Status of poolalloc, and in particular DSA

Hi all,

I've been using LLVM in my software analysis projects for quite a few
years now, and several years back I relied on results of DSA analysis
in my SMACK tool for checking C programs.

At some point that part of SMACK got deprecated, but now I would like
to revisit it since it was working quite well.

Therefore, I would like to learn what's the status of the poolalloc
project, and in particular its DSA analysis. I've seen there are
regular commits, and also there is a branch called release_32, which
is I presume following LLVM's 3.2 release. If that about right?

Basically, I would appreciate if somebody would comment if I can count
on DSA being supported and following LLVM releases in the future.

Thanks a lot!

-- Zvonimir

Hi all,

I've been using LLVM in my software analysis projects for quite a few
years now, and several years back I relied on results of DSA analysis
in my SMACK tool for checking C programs.

At some point that part of SMACK got deprecated, but now I would like
to revisit it since it was working quite well.

Therefore, I would like to learn what's the status of the poolalloc
project, and in particular its DSA analysis. I've seen there are
regular commits, and also there is a branch called release_32, which
is I presume following LLVM's 3.2 release. If that about right?

Correct. The release_32 branch of poolalloc works with the release_32 branch of LLVM (which should be the upcoming LLVM 3.2 to be released soon).

For the moment, we're not planning to have poolalloc trunk track LLVM trunk until we're ready to move to the next LLVM version. However, that policy decision is up for discussion, so if people need/want poolalloc to track trunk, please email the list.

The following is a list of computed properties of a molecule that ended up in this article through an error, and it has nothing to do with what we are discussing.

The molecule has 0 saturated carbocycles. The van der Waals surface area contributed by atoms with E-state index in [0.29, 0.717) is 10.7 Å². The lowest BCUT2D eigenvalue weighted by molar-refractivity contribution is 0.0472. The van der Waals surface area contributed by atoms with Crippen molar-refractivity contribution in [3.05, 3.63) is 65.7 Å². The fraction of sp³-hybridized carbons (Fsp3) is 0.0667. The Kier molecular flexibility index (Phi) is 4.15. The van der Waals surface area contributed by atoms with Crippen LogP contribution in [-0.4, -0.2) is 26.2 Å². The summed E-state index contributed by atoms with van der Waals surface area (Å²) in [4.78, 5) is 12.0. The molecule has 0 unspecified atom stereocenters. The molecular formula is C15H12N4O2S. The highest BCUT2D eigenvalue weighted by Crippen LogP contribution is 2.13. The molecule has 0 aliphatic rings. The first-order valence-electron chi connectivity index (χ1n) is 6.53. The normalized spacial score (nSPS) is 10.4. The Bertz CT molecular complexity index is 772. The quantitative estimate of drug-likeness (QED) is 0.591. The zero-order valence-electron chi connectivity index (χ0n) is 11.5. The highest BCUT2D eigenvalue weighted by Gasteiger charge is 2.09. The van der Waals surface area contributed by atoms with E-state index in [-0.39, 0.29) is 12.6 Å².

Regarding robustness, DSA should be working well. I used it when compiling the DotGNU C# compiler earlier this year and got it to work.

As far as ability to infer types and disambiguate pointers, I am unsure. I don't know when SMACK started using DSA, but we noticed a few years ago that DSA's ability to infer types had diminished. Investigation showed that some LLVM optimizations were changing typed GEP instructions into byte-level GEP instructions, making type-inference more difficult for DSA. The situation may have changed since then. My recommendation is to try running DSA on a few programs to see if you're getting the results you need.

Basically, I would appreciate if somebody would comment if I can count
on DSA being supported and following LLVM releases in the future.

DSA is currently maintained by our research group and is a necessary component for making SAFECode's run-time checks stronger, so our current plans call for continued maintenance of DSA. However, keep in mind that we're an academic research group; we don't have the development bandwidth of the entire LLVM community. If DSA is the best option for your project, you may want to consider lending some time to helping us maintain it.

-- John T.

I've been using LLVM in my software analysis projects for quite a few